CHIPS Act: Good Jobs, Healthy Neighborhoods

The CHIPS and Science Act directs at least $280 billion in federal spending over 10 years to promote semiconductor manufacturing in the United States, of which $39 billion has been appropriated for grants to chipmakers. While we support its goals, the bill didn’t go far enough in ensuring the permanent jobs that will be created are high-paying ones with good benefits. It’s also unclear whether the public will get meaningful information on which companies will get money through the legislation and how much, and what communities will get in return. We’re fighting for that transparency.

Much of the CHIPS Act’s money is structured as public subsidies to companies — as tax breaks, grants, and more. States and localities are piling on cash of their own, though the Act itself doesn’t require this. However, it’s at the state and local level where officials can add strings, like requiring companies to pay market-based wages and adding strict controls to mitigate hazardous conditions for nearby neighborhoods.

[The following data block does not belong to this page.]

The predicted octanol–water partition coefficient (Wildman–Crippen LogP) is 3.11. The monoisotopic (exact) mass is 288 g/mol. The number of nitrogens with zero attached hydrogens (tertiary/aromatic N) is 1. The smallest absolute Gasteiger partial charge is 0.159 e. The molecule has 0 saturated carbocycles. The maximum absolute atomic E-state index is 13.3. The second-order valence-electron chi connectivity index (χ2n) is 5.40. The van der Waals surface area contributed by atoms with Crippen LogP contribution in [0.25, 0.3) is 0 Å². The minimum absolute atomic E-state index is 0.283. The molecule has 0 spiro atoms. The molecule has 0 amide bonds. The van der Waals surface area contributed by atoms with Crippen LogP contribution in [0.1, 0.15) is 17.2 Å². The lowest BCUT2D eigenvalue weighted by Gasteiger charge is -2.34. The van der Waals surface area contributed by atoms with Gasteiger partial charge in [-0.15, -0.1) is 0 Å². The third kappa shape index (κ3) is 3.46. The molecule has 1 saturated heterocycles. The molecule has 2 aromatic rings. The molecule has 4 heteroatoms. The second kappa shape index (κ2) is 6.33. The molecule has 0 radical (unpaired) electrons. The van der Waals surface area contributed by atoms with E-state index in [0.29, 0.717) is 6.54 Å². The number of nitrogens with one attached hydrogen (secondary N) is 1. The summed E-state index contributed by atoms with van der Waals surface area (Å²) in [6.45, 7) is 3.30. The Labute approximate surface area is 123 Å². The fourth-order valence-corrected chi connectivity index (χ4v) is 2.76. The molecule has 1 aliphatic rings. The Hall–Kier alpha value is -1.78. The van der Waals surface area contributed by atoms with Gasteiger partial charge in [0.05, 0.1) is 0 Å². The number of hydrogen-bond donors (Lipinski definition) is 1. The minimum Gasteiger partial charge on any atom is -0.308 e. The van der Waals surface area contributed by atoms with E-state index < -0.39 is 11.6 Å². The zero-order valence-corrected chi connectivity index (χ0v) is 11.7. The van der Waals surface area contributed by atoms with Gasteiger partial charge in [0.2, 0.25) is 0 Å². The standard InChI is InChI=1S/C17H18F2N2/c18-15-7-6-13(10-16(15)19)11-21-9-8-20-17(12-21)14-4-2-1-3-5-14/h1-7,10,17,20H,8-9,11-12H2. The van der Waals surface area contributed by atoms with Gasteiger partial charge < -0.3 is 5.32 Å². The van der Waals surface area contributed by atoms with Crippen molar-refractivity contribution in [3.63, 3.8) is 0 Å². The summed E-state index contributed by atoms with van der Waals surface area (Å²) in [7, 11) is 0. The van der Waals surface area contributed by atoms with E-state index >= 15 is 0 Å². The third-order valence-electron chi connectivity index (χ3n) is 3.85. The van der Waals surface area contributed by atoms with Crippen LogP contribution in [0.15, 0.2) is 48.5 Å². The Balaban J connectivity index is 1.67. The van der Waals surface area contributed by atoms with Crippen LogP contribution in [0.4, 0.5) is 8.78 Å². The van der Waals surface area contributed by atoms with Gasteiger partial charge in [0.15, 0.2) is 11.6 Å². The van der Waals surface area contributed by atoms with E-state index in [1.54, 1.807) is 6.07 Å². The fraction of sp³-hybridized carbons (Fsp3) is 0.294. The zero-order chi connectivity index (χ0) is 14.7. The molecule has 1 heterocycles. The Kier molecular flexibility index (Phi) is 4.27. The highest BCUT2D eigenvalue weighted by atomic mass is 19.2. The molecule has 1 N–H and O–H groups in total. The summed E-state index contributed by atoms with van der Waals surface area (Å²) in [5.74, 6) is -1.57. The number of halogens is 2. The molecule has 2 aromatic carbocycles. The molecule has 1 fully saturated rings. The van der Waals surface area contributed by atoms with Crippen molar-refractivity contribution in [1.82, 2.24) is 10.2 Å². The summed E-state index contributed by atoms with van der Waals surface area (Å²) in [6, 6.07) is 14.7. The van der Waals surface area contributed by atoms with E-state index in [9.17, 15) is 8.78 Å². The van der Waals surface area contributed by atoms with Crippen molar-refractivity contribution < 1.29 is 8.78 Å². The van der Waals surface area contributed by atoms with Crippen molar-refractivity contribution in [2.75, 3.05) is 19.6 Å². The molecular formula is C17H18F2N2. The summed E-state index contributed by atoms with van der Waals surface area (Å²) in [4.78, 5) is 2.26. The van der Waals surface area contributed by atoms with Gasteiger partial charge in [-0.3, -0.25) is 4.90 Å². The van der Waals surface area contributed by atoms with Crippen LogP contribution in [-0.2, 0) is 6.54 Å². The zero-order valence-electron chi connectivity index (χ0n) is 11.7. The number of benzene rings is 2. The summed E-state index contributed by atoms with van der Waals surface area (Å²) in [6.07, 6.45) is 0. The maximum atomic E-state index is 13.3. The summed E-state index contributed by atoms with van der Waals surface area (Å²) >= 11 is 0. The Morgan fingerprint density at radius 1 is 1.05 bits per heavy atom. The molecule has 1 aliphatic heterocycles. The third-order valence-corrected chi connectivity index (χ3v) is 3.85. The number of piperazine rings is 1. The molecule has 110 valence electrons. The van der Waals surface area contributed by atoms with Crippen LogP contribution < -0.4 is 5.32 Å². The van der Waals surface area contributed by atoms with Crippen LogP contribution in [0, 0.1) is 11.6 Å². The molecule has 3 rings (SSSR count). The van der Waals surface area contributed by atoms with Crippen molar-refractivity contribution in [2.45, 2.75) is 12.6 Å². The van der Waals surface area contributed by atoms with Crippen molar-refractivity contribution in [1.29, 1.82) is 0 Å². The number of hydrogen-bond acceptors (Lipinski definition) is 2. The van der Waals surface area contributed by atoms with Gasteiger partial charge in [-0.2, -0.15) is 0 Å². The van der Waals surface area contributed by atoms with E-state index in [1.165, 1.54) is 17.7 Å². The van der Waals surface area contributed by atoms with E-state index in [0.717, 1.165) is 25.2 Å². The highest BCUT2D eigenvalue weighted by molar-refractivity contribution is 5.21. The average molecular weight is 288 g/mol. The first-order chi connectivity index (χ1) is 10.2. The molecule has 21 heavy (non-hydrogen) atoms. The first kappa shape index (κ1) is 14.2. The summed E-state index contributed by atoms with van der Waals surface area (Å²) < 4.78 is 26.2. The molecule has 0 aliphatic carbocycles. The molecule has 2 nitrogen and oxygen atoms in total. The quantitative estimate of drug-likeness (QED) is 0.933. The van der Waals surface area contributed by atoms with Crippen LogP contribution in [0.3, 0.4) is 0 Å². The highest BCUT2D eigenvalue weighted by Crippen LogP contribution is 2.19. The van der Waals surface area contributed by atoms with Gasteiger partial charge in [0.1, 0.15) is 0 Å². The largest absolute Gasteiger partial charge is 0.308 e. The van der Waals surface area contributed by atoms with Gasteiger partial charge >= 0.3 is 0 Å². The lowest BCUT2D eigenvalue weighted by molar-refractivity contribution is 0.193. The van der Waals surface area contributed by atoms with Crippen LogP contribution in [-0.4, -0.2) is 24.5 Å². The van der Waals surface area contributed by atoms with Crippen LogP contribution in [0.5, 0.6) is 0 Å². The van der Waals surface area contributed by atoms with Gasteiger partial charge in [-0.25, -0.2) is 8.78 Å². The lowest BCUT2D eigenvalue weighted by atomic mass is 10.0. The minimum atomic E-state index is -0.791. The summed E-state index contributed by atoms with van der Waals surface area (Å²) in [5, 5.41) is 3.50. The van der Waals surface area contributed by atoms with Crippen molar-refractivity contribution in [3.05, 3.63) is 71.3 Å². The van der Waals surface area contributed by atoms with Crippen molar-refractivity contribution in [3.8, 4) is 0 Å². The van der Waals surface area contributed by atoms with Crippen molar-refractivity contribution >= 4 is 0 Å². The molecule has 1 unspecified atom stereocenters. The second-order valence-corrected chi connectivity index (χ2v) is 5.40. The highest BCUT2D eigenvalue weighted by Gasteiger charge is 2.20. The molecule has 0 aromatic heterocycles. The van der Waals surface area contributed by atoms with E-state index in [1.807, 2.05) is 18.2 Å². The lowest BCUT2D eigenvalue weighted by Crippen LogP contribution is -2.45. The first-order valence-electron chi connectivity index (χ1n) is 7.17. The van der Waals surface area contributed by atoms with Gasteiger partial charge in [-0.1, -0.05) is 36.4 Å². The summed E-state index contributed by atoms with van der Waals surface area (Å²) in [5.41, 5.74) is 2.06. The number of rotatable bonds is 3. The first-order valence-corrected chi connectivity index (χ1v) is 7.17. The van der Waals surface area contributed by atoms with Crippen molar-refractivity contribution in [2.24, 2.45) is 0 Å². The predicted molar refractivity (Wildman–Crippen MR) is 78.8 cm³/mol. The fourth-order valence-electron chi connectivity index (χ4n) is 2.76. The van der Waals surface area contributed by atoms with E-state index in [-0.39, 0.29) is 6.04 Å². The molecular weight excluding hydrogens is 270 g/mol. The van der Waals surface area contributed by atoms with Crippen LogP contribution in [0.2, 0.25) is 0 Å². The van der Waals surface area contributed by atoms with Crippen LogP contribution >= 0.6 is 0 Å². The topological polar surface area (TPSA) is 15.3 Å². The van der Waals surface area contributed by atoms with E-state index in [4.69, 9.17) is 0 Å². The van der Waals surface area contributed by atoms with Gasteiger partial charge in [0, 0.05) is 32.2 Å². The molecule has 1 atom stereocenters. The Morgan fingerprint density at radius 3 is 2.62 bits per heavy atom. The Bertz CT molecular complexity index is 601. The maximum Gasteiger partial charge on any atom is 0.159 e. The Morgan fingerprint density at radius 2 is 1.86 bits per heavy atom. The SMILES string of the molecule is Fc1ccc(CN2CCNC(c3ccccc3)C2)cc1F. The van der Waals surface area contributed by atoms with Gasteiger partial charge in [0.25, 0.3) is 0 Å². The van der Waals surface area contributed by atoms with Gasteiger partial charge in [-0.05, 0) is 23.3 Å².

We believe semiconductor factories subsidized by our tax dollars should be models of high-road economic development. We’re a founding member of CHIPS Communities United, an alliance of labor, labor, environmental, social justice, civil rights, and community organizations, to make sure we get there.

Recent work on the CHIPS and Science Act